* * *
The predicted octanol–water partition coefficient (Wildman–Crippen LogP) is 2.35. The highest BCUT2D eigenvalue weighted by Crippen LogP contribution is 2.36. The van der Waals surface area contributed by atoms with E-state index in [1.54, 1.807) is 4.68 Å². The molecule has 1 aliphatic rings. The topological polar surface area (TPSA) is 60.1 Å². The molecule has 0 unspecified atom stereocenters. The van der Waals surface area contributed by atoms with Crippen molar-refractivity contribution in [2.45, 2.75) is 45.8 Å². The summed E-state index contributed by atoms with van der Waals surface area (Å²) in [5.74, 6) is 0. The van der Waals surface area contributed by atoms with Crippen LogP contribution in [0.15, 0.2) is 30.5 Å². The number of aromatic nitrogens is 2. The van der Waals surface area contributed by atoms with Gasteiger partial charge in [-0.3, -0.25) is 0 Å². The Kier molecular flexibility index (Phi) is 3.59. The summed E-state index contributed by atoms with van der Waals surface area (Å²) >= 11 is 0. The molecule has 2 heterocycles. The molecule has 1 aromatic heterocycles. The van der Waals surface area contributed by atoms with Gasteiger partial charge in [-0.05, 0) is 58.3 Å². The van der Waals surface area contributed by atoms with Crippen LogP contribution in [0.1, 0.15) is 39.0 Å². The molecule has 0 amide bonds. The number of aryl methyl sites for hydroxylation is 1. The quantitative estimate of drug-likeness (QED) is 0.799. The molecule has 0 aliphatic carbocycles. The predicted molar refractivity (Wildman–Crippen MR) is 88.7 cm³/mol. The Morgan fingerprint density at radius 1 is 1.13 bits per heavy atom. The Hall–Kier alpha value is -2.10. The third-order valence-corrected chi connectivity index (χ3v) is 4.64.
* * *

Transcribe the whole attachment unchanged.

The predicted octanol–water partition coefficient (Wildman–Crippen LogP) is 2.35. The highest BCUT2D eigenvalue weighted by Crippen LogP contribution is 2.36. The van der Waals surface area contributed by atoms with E-state index in [1.54, 1.807) is 4.68 Å². The molecule has 1 aliphatic rings. The topological polar surface area (TPSA) is 60.1 Å². The molecule has 0 unspecified atom stereocenters. The van der Waals surface area contributed by atoms with Crippen molar-refractivity contribution in [2.45, 2.75) is 45.8 Å². The summed E-state index contributed by atoms with van der Waals surface area (Å²) in [5.74, 6) is 0. The van der Waals surface area contributed by atoms with Crippen LogP contribution in [0.15, 0.2) is 30.5 Å². The number of aromatic nitrogens is 2. The van der Waals surface area contributed by atoms with Gasteiger partial charge in [-0.3, -0.25) is 0 Å². The Kier molecular flexibility index (Phi) is 3.59. The summed E-state index contributed by atoms with van der Waals surface area (Å²) >= 11 is 0. The molecule has 2 heterocycles. The molecule has 1 aromatic heterocycles. The van der Waals surface area contributed by atoms with Gasteiger partial charge in [-0.05, 0) is 58.3 Å². The van der Waals surface area contributed by atoms with Crippen LogP contribution in [0.1, 0.15) is 39.0 Å². The molecule has 0 amide bonds. The number of aryl methyl sites for hydroxylation is 1. The quantitative estimate of drug-likeness (QED) is 0.799. The molecule has 0 aliphatic carbocycles. The predicted molar refractivity (Wildman–Crippen MR) is 88.7 cm³/mol. The Morgan fingerprint density at radius 1 is 1.13 bits per heavy atom. The Hall–Kier alpha value is -2.10. The third-order valence-corrected chi connectivity index (χ3v) is 4.64.